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D-Day commemorations remind us to not forget the devastation of war

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Pope Francis sent a letter of remembrance to the Bishop of Bayeux, France, in commemoration of the 80th anniversary landing at Normandy beach.

In it, he remembers the soldiers, but mourns the fact that people have “short memories” given that wars continue today.

“Let us pray for peacemakers,” he said. “The desire for peace is not cowardice. On the contrary, it requires the greatest courage, the courage to know how to renounce something.”

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More than 425,000 Allied and German soldiers were killed, wounded or went missing during this battle, a turning point in World War II.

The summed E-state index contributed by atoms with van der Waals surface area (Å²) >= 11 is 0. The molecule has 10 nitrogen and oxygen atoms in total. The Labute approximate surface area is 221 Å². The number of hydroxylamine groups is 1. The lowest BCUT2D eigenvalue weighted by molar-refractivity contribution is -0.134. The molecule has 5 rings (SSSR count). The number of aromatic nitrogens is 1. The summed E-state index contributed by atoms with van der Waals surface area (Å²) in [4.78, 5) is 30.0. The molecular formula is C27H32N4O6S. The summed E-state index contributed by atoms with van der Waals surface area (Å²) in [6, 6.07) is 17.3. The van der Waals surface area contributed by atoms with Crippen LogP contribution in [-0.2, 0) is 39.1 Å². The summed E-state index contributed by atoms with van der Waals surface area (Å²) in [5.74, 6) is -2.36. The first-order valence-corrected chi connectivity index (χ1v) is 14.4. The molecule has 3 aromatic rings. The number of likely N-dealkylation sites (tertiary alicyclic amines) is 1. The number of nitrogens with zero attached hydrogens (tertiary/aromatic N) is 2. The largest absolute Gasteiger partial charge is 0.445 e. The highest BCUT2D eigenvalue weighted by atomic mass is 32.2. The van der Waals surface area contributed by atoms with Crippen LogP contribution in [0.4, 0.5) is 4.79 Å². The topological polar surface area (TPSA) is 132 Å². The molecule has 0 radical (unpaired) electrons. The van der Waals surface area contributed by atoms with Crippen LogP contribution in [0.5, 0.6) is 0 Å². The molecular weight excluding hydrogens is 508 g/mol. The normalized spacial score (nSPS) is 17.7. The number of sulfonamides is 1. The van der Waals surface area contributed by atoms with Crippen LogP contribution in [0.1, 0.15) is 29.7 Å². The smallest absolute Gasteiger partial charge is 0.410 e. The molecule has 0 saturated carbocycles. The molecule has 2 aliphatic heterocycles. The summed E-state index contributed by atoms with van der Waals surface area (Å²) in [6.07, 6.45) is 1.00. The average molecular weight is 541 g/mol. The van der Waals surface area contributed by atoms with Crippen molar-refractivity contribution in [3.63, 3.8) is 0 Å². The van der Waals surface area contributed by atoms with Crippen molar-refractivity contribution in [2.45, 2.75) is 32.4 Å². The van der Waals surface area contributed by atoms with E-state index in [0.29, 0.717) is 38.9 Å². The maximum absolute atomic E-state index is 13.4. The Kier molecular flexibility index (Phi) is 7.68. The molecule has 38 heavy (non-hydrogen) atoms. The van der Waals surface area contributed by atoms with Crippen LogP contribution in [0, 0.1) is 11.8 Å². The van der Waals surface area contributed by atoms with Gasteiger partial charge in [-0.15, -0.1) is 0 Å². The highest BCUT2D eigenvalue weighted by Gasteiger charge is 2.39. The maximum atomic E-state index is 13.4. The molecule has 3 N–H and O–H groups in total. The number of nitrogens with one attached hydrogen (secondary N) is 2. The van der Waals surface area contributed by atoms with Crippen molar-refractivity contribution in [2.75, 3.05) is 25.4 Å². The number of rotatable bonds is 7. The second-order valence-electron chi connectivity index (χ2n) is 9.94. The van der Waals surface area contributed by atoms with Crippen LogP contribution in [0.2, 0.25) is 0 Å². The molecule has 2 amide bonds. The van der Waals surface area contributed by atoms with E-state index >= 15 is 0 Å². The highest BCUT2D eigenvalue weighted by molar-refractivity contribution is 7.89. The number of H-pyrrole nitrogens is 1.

The pope has reflected many times on the great losses from D-Day. In 2022 on his return trip from Malta and at the beginning of the war in Ukraine, he lamented the thousands of nameless soldiers who were gunned down at the beach, abandoning their youth for the sake of others.

On All Souls Day in 2021, Pope Francis visited the French cemetery in Rome, praying at the tombs of soldiers who died in World War II, many nameless.

“Not even a name,” he commented. “On God’s heart, there’s all of our names, but this is the tragedy of war. I am sure that all these who have gone in good will, called by their homeland to defend it, are with the Lord.”

Pope Francis challenges the world to not forget those who gave their lives in war and people around the world join him in commemorating D-Day each anniversary.

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